### Examples of debits and credits

Purchase of a Computer

Debit Computer account (Fixed asset account) is increased.
Credit Creditors account (Liability account) is increased.

Paying supplier for the computer

Debit Creditors account (Liability account) is reduced.
Credit Bank account (Asset account) is reduced.

The following table summarizes how debits and credits affect the different elements of the accounts.

Debit/credit
Account Debit Credit
Assets
Expenses
Liabilities
Shareholder Equity
Revenue

## Double-entry working examples

### Example 1

In this example the following will be used:

Books of prime entry (Books of original entry)

• Sales Invoice Daybook (records customer Invoice Daybook)
• Bank Receipts Daybook (records customer & non customer receipts)
• Purchase Invoice Daybook (records supplier Invoice Daybook)
• Bank Payments Daybook (records supplier & non supplier payments)

The books of prime entry are where transactions are first recorded. They are not part of the Double-entry system.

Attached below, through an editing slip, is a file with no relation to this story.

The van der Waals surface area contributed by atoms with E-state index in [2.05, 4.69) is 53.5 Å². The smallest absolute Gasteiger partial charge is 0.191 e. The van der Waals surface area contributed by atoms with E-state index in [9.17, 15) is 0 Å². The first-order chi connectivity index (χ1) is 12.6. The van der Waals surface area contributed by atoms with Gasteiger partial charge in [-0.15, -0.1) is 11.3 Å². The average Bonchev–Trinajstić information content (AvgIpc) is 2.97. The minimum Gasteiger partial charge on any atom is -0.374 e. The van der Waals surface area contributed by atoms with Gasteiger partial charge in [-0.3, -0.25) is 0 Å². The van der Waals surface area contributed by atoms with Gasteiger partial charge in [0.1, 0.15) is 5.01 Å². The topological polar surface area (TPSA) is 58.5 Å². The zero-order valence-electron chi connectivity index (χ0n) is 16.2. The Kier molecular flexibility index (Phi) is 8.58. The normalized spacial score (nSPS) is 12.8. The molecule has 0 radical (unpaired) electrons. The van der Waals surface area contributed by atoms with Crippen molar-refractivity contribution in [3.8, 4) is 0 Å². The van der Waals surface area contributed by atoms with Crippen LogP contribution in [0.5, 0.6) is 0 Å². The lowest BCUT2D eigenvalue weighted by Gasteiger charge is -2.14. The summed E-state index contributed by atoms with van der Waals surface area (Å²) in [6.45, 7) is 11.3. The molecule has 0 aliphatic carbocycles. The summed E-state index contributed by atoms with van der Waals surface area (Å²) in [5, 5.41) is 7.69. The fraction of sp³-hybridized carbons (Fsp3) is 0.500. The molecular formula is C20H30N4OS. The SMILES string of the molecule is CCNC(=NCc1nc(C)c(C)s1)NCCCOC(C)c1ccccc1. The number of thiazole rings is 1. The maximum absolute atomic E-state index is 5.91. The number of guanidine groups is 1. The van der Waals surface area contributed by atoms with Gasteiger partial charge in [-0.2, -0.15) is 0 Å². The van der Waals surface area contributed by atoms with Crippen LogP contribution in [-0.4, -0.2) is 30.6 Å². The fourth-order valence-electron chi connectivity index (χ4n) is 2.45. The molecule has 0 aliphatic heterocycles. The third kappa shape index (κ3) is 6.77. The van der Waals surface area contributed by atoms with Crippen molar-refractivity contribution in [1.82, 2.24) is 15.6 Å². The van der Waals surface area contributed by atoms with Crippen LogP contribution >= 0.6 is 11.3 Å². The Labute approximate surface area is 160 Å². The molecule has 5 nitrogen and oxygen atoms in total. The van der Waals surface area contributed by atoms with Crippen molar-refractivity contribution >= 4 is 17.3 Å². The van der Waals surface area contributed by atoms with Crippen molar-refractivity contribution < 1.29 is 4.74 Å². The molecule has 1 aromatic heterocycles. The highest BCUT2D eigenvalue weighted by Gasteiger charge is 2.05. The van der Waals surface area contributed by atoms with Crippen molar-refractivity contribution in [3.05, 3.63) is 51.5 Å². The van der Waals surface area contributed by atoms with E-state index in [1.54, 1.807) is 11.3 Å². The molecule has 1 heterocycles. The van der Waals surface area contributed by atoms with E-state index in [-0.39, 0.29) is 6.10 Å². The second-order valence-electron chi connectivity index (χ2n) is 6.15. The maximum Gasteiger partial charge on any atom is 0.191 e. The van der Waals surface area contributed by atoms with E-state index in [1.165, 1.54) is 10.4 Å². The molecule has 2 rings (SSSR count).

Ledger Cards

• Customer Ledger Cards
• Supplier Ledger Cards
• General Ledger (Nominal Ledger)
• Bank Account Ledger

From the above we will create:

• Trial Balance
• Profit and Loss Statement (Dr & Cr Formatting, classic format)
• Profit and Loss Statement (List Format, Modern version used today)
• Balance Sheet (Dr & Cr Formatting, classic format)
• Balance Sheet (List Format, Modern version used today)

#### Purchases/creditors

##### Purchase invoice daybook
Purchase Invoice Daybook
Date Supplier Name Reference Amount Electricity Widgets
10 July 2006 Electricity Company PI1 1000 1000
12 July 2006 Widget Company PI2 1600   1600
------- ------- -------
Total 2600 1000 1600
==== ==== ====
Credit Debit Debit
Creditors G/L G/L
control a/c a/c a/c
Each individual line is posted as follows:

• The amount value is posted as a credit to the individual supplier's ledger a/c
• The analysis amount is posted a debit to the relevant general ledger a/c

From example above:

• Line 1 - Amount value 1000 is posted as a credit to the Supplier's ledger a/c ELE01-Electricity Company
• Line 2 - Amount value 1600 is posted as a credit to the Supplier's ledger a/c WID01-Widget Company

The totals of each column are posted as follows:

• Amount total value 2600 posted as a credit to the Trade creditors control a/c